How to stop shouting at your child (Tips)

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In this guide, we will discuss “How to stop shouting at your child UK”, why we tend to shout and some useful tips on how to stop shouting at your child.

How to stop shouting at your child UK?

‘How to stop shouting at your child?’ is a question many parents ask themselves but really without a convincing or effective answer.

If your kids are driving you crazy or you just start screaming at them for everything and anything, making you feel exhausted and frustrated. 

In addition, you may be struggling with them to get them ready for school, for them to pick up their toys after they finished playing or similar situations that we are going to identify as ‘triggers’.

After screaming in these situations, you may feel relieved from all the stress and frustration but then you may feel ashamed and guilty because that is not the type of parent you want to be.

How to stop shouting at your child   (Tips)

Reprimanding, screaming, or shouting at your kids for their behavior may be considered as an automatic response, but it is not ideal or an effective way of handling your kid’s bad behavior.

Moreover, research has shown how ineffective is shouting to our kids where your child may temporarily do what you intend them to do but in time, they will learn to zone out.

On the other hand, shouting or screaming at your kids if they are crossing the street and are about to be hit by a car can be a situation where it is completely valid.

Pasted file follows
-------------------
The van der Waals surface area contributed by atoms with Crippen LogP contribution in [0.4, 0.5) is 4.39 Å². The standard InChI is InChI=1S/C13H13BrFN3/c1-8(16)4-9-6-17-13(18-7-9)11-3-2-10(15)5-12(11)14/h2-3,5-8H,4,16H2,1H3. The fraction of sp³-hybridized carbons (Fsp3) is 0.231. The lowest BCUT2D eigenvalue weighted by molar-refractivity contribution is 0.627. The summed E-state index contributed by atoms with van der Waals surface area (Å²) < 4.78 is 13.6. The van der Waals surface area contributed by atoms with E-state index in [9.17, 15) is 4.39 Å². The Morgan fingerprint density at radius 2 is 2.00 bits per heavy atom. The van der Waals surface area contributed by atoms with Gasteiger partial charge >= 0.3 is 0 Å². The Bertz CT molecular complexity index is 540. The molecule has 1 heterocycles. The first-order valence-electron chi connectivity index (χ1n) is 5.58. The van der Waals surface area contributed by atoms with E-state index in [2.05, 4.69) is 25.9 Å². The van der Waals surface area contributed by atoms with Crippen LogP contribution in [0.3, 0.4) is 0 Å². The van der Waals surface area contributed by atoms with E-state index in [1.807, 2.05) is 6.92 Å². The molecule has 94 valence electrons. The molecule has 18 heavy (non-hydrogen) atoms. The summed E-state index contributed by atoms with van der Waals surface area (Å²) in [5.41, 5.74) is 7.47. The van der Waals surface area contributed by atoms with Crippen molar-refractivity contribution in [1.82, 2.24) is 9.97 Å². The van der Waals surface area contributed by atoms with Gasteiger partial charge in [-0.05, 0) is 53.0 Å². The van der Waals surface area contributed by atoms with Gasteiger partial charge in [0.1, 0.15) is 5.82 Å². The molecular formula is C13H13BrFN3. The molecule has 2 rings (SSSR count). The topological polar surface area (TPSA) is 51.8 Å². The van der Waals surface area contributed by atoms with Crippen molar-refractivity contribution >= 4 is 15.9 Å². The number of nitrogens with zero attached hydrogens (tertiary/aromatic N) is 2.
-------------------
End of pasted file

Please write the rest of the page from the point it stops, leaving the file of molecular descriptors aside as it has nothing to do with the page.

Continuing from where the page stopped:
This will actually have the purpose to alert your child from imminent danger, an emergency. 

We recommend checking out the book “Cal Parent Happy Kids: the secrets of stress-free parenting” by Dr. Laura Markham, published by Vermilion. 

Why do most parents shout?

If you have identified screaming or shouting half the time you interact with your child and you know this is not positive or the way to correct their behavior, congratulations because most people don’t even accept they have become angry parents. 

Moreover, you may have noticed how your kids respond better if you don’t shout or you may have become the angry mom or angry dad whose kid seems to ignore or even push your buttons on purpose, creating a hostile and not really contributing to having a healthy relationship with your kids.  

How to stop shouting at your child   (Tips)

As Parentdish.co.uk indicates “If, instead, we can stay calm, it settles everyone else down. We model emotional regulation. We’re able to intervene more effectively to solve the problem. Our child learns how to move herself from upset to calm. Our relationship with our child strengthens. He cooperates more. She starts to control her own emotions more.”

However, consider how shouting is not really your fault and definitely doesn’t mean you are a terrible parent, you are just trying to manage your kid’s behavior the best way you know.

Taking a step back and thinking about how you need to change your ways of dealing with your kid’s behavior is something you need to be proud of, so don’t be so hard on yourself.

Let’s take a look at some useful tips on how to stop shouting at your child. 

Tips on how to stop shouting at your child

We all have felt stressed and overwhelmed with everything going on in our lives and shouting is just how we tend to manifest it. 

Moreover, our brain triggers unconscious memories from our childhood and we tend to replicate the ways we were treated when we were younger.

For instance, remember how your mom or your dad used to reprimand you when you were a child?